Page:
Counseling and Psychiatry Services rebuilds reputation with new director PAGES 4-5
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Cost of living on-campus vs. off-campus BY ANDREW ROTH AROTH@STATENEWS.COM
ne of the first things students consider when deciding whether to live on or off campus is the costs associated with each option. A State News analysis shows students pay a premium for the convenience of on-campus housing, spending nearly $450 a month more than their offcampus counterparts. Rent is the foremost cost associated with choosing a place to live. There is a minimal difference in rental costs between on-campus and off-campus housing options. A study conducted by Trulia indicates that a two-bedroom rental occupied by two tenants would have an average 9-month normalized rent of $620 monthly, compared to the roughly $640 monthly living in the dorms would cost. Transportation can raise the cost of living off campus. If you live far away, you will not be able to walk to and from class as easily as those living in the dorms, with free bus rides around campus. Instead, you will either have to rely on a $50 CATA semester pass to get on and off campus, or you could shell out $108 for a Lot
89 parking permit. Additionally, while the cost of utilities are included in the cost of living on campus, many apartments will make you pay for that separately. According to Sperlingâ€™s Best Places, which compares the cost of living in cities across the United States, the average monthly bill for electricity and gas in Ingham County was $103 in 2014. Food habits offer the clearest difference in cost. On average, a male adult between 19-50 years old will spend between $186.10 and $369.50 every month on food. MSUâ€™s cheapest dining plan, which allows unlimited entries into the dining halls on campus and comes with six Combo X-Changes per week, jumps up to more than $900 every month. The most expensive dining plan, which includes $300 of Spartan Cash and eight guest meal passes per semester, costs more than $1,000 per month. When everything is combined, the cost of living on campus with the middle-level Gold dining package is $1,596.98 per month, compared to the average off-campus monthly cost of $1,155.33 â€“ a $441.65 average monthly savings for those choosing to live off campus.
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THE STATE N EWS
Construction projects around MSUâ€™s campus
BY JACK RYAN JRYAN@STATENEWS.COM
Every month, the Infrastructure Planning and Facilities at MSU releases Construction Junction, a presentation to update the public on the major construction projects around campus. Here is an overview of what was in the October presentation, along with background knowledge of each of the projects.
WILSON ROAD EXTENSION PROJECT
The Wilson Road extension project started in December 2017, with construction breaking ground in March 2018. The project will add an entrance to campus off of Hagadorn Road north of Service Road, doubling the number of entrances on that side of campus. In September, Parking Lot 112 at Conrad Hall was officially opened to the public and trees were planted along a portion of the new Wilson Road. Early in the month, the Michigan Infrastructure Transportation Association, who represents the contractors, and the union of Operating Engineers Local 324 fell into a labor dispute, causing road work around the state to come to a halt. Work on the Wilson Road extension was subject to the holdout, coming to a standstill for over three weeks. The city of East Lansing and MSU were not able to have any input in the negotiations.Eventually, the dispute was settled, and the project was back to full staff as of Oct. 1. Even with the three week delay, the project is still on track to be complete by the previous timeline of Nov. 15. Various pedestrian and vehicle detours will be active until Nov. 15.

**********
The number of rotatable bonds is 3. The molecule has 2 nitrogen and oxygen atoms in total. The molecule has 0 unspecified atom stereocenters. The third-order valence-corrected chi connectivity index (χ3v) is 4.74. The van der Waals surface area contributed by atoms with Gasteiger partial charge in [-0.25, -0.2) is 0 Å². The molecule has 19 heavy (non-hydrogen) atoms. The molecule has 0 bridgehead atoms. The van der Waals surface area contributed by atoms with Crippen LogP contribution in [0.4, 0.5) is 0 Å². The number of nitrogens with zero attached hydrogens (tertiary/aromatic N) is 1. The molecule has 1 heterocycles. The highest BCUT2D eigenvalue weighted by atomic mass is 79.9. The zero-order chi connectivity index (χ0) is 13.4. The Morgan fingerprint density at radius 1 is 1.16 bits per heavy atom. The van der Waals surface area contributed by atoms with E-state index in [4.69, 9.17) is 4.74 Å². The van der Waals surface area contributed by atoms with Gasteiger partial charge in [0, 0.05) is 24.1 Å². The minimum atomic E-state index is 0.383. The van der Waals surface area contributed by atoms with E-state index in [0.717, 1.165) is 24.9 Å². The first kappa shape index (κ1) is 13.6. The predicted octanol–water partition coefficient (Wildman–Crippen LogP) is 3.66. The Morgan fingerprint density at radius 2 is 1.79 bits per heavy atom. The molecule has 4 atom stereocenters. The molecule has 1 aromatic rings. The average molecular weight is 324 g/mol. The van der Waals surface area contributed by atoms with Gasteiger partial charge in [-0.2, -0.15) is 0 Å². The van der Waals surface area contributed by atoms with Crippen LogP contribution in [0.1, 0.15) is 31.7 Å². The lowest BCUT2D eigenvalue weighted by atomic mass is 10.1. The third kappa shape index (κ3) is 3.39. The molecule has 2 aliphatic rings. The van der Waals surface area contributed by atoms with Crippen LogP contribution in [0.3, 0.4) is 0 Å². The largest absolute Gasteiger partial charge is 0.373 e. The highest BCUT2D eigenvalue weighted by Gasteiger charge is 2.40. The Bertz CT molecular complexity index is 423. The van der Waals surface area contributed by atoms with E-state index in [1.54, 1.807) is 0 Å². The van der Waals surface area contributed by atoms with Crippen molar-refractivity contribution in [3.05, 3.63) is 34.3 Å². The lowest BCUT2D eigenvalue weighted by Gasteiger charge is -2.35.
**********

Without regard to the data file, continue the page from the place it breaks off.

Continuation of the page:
Michigan Senator, Darwin Booher, Provost June Pierce Youatt, Interim President John Engler and MSU Board of Trustee member Melanie Foster shovel dirt during the groundbreaking ceremony for the new academic building on Aug. 31. PHOTO BY SYLVIA JARRUS.
funded by gifts to the Eli Broad College of Business, the project has a completion date of July 2019. This September, interior finish instillation was completed, along with a continuance of painting interior spaces. Preparation for the east courtyard area has begun as well. Pedestrians can expect some of the sidewalks around the construction area to remain closed.
INTERDISCIPLINARY SCIENCE AND TECHNOLOGY BUILDING
The construction of the Interdisciplinary Science and Technology Building, or ISTB, is part of an initiative to aid and support significant growth of STEM-related fields at MSU. When completed, the building will provide modern teaching and research spaces necessary to support growth in the STEM fields. The ISTB will be home to laboratories, computational research spaces, offices and collaborative spaces. In the past month, the steam service was turned on, the loading dock and generator concrete pads were poured and the generators were delivered. Traffic on Service Road will continue to be heavy, with product delivery continuing throughout the month.